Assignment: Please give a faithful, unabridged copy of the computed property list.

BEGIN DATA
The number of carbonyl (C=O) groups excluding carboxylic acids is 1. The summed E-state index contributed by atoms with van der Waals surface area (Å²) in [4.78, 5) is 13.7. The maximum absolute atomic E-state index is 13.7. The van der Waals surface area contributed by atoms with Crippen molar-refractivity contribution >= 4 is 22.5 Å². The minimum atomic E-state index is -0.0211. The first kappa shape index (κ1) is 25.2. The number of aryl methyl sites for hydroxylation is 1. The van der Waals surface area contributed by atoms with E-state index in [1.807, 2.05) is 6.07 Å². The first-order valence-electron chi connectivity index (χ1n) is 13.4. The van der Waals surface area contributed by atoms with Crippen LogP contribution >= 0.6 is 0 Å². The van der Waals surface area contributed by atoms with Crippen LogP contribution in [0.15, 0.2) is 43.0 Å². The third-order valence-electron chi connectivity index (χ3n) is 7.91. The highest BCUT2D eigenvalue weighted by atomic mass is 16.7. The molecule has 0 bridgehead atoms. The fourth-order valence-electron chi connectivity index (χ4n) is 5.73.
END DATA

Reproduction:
The number of carbonyl (C=O) groups excluding carboxylic acids is 1. The summed E-state index contributed by atoms with van der Waals surface area (Å²) in [4.78, 5) is 13.7. The maximum absolute atomic E-state index is 13.7. The van der Waals surface area contributed by atoms with Crippen molar-refractivity contribution >= 4 is 22.5 Å². The minimum atomic E-state index is -0.0211. The first kappa shape index (κ1) is 25.2. The number of aryl methyl sites for hydroxylation is 1. The van der Waals surface area contributed by atoms with E-state index in [1.807, 2.05) is 6.07 Å². The first-order valence-electron chi connectivity index (χ1n) is 13.4. The van der Waals surface area contributed by atoms with Crippen LogP contribution >= 0.6 is 0 Å². The van der Waals surface area contributed by atoms with Crippen LogP contribution in [0.15, 0.2) is 43.0 Å². The third-order valence-electron chi connectivity index (χ3n) is 7.91. The highest BCUT2D eigenvalue weighted by atomic mass is 16.7. The molecule has 0 bridgehead atoms. The fourth-order valence-electron chi connectivity index (χ4n) is 5.73.